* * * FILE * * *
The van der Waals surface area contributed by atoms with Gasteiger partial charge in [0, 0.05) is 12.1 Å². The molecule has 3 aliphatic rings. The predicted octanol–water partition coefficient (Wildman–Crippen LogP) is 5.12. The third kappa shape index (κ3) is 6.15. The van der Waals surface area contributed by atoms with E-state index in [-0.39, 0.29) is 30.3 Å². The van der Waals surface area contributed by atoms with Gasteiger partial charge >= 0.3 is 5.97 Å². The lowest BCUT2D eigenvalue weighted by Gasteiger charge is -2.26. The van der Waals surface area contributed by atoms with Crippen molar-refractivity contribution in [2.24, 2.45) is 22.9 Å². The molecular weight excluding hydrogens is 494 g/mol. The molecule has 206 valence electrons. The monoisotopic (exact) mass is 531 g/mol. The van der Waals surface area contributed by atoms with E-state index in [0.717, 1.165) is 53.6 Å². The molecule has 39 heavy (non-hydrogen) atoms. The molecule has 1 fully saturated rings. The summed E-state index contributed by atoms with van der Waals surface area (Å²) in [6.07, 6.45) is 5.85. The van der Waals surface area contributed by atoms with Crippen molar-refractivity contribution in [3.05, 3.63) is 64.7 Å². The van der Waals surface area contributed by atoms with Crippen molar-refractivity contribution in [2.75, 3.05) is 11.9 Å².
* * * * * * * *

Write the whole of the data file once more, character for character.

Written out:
The van der Waals surface area contributed by atoms with Gasteiger partial charge in [0, 0.05) is 12.1 Å². The molecule has 3 aliphatic rings. The predicted octanol–water partition coefficient (Wildman–Crippen LogP) is 5.12. The third kappa shape index (κ3) is 6.15. The van der Waals surface area contributed by atoms with E-state index in [-0.39, 0.29) is 30.3 Å². The van der Waals surface area contributed by atoms with Gasteiger partial charge >= 0.3 is 5.97 Å². The lowest BCUT2D eigenvalue weighted by Gasteiger charge is -2.26. The van der Waals surface area contributed by atoms with Crippen molar-refractivity contribution in [2.24, 2.45) is 22.9 Å². The molecular weight excluding hydrogens is 494 g/mol. The molecule has 206 valence electrons. The monoisotopic (exact) mass is 531 g/mol. The van der Waals surface area contributed by atoms with E-state index in [0.717, 1.165) is 53.6 Å². The molecule has 39 heavy (non-hydrogen) atoms. The molecule has 1 fully saturated rings. The summed E-state index contributed by atoms with van der Waals surface area (Å²) in [6.07, 6.45) is 5.85. The van der Waals surface area contributed by atoms with Crippen molar-refractivity contribution in [3.05, 3.63) is 64.7 Å². The van der Waals surface area contributed by atoms with Crippen molar-refractivity contribution in [2.75, 3.05) is 11.9 Å².